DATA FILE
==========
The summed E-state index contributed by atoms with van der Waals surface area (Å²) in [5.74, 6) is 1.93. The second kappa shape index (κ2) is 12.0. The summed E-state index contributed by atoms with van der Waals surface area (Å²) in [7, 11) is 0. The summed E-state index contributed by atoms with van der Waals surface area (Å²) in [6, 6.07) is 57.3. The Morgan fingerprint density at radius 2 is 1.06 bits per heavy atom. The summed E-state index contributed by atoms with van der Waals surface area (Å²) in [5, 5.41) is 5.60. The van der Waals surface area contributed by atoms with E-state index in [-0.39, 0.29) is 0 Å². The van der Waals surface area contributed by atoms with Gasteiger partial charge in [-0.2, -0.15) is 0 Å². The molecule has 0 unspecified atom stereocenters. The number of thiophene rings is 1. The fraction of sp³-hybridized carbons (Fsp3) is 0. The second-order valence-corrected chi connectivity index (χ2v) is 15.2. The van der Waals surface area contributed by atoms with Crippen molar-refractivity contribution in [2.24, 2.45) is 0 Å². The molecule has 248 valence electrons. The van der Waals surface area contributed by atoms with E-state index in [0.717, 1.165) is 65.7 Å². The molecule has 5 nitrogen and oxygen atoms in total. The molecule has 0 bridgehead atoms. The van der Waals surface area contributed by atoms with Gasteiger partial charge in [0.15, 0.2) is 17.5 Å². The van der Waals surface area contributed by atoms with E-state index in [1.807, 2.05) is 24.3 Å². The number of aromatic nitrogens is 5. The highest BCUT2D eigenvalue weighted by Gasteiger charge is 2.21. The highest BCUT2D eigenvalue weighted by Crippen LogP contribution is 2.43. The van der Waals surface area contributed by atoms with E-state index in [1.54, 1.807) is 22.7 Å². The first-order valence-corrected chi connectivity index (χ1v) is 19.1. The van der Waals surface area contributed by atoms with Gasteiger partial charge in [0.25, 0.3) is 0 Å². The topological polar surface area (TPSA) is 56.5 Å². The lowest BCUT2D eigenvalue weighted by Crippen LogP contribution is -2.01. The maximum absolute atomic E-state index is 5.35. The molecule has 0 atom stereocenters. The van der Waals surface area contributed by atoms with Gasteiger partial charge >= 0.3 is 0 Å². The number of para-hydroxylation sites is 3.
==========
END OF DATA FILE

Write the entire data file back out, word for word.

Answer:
The summed E-state index contributed by atoms with van der Waals surface area (Å²) in [5.74, 6) is 1.93. The second kappa shape index (κ2) is 12.0. The summed E-state index contributed by atoms with van der Waals surface area (Å²) in [7, 11) is 0. The summed E-state index contributed by atoms with van der Waals surface area (Å²) in [6, 6.07) is 57.3. The Morgan fingerprint density at radius 2 is 1.06 bits per heavy atom. The summed E-state index contributed by atoms with van der Waals surface area (Å²) in [5, 5.41) is 5.60. The van der Waals surface area contributed by atoms with E-state index in [-0.39, 0.29) is 0 Å². The van der Waals surface area contributed by atoms with Gasteiger partial charge in [-0.2, -0.15) is 0 Å². The molecule has 0 unspecified atom stereocenters. The number of thiophene rings is 1. The fraction of sp³-hybridized carbons (Fsp3) is 0. The second-order valence-corrected chi connectivity index (χ2v) is 15.2. The van der Waals surface area contributed by atoms with Crippen molar-refractivity contribution in [2.24, 2.45) is 0 Å². The molecule has 248 valence electrons. The van der Waals surface area contributed by atoms with E-state index in [0.717, 1.165) is 65.7 Å². The molecule has 5 nitrogen and oxygen atoms in total. The molecule has 0 bridgehead atoms. The van der Waals surface area contributed by atoms with Gasteiger partial charge in [0.15, 0.2) is 17.5 Å². The van der Waals surface area contributed by atoms with E-state index in [1.807, 2.05) is 24.3 Å². The number of aromatic nitrogens is 5. The highest BCUT2D eigenvalue weighted by Gasteiger charge is 2.21. The highest BCUT2D eigenvalue weighted by Crippen LogP contribution is 2.43. The van der Waals surface area contributed by atoms with E-state index in [1.54, 1.807) is 22.7 Å². The first-order valence-corrected chi connectivity index (χ1v) is 19.1. The van der Waals surface area contributed by atoms with Gasteiger partial charge in [0.25, 0.3) is 0 Å². The topological polar surface area (TPSA) is 56.5 Å². The lowest BCUT2D eigenvalue weighted by Crippen LogP contribution is -2.01. The maximum absolute atomic E-state index is 5.35. The molecule has 0 atom stereocenters. The van der Waals surface area contributed by atoms with Gasteiger partial charge >= 0.3 is 0 Å². The number of para-hydroxylation sites is 3.